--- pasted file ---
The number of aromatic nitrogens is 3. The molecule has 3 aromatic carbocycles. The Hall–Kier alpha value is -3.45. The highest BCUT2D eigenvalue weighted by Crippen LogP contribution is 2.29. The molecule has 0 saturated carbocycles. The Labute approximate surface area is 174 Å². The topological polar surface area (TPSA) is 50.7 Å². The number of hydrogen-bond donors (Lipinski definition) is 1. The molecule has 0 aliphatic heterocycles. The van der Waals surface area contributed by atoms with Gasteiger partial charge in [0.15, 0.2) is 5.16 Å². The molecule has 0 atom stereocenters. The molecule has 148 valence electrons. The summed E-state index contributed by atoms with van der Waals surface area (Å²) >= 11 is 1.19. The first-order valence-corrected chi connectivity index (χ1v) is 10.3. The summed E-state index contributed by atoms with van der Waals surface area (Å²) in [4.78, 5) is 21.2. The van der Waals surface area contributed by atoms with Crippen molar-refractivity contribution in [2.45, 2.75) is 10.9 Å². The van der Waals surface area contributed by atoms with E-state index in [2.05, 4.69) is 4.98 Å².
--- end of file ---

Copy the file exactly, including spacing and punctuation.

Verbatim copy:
The number of aromatic nitrogens is 3. The molecule has 3 aromatic carbocycles. The Hall–Kier alpha value is -3.45. The highest BCUT2D eigenvalue weighted by Crippen LogP contribution is 2.29. The molecule has 0 saturated carbocycles. The Labute approximate surface area is 174 Å². The topological polar surface area (TPSA) is 50.7 Å². The number of hydrogen-bond donors (Lipinski definition) is 1. The molecule has 0 aliphatic heterocycles. The van der Waals surface area contributed by atoms with Gasteiger partial charge in [0.15, 0.2) is 5.16 Å². The molecule has 0 atom stereocenters. The molecule has 148 valence electrons. The summed E-state index contributed by atoms with van der Waals surface area (Å²) >= 11 is 1.19. The first-order valence-corrected chi connectivity index (χ1v) is 10.3. The summed E-state index contributed by atoms with van der Waals surface area (Å²) in [4.78, 5) is 21.2. The van der Waals surface area contributed by atoms with Crippen molar-refractivity contribution in [2.45, 2.75) is 10.9 Å². The van der Waals surface area contributed by atoms with E-state index in [2.05, 4.69) is 4.98 Å².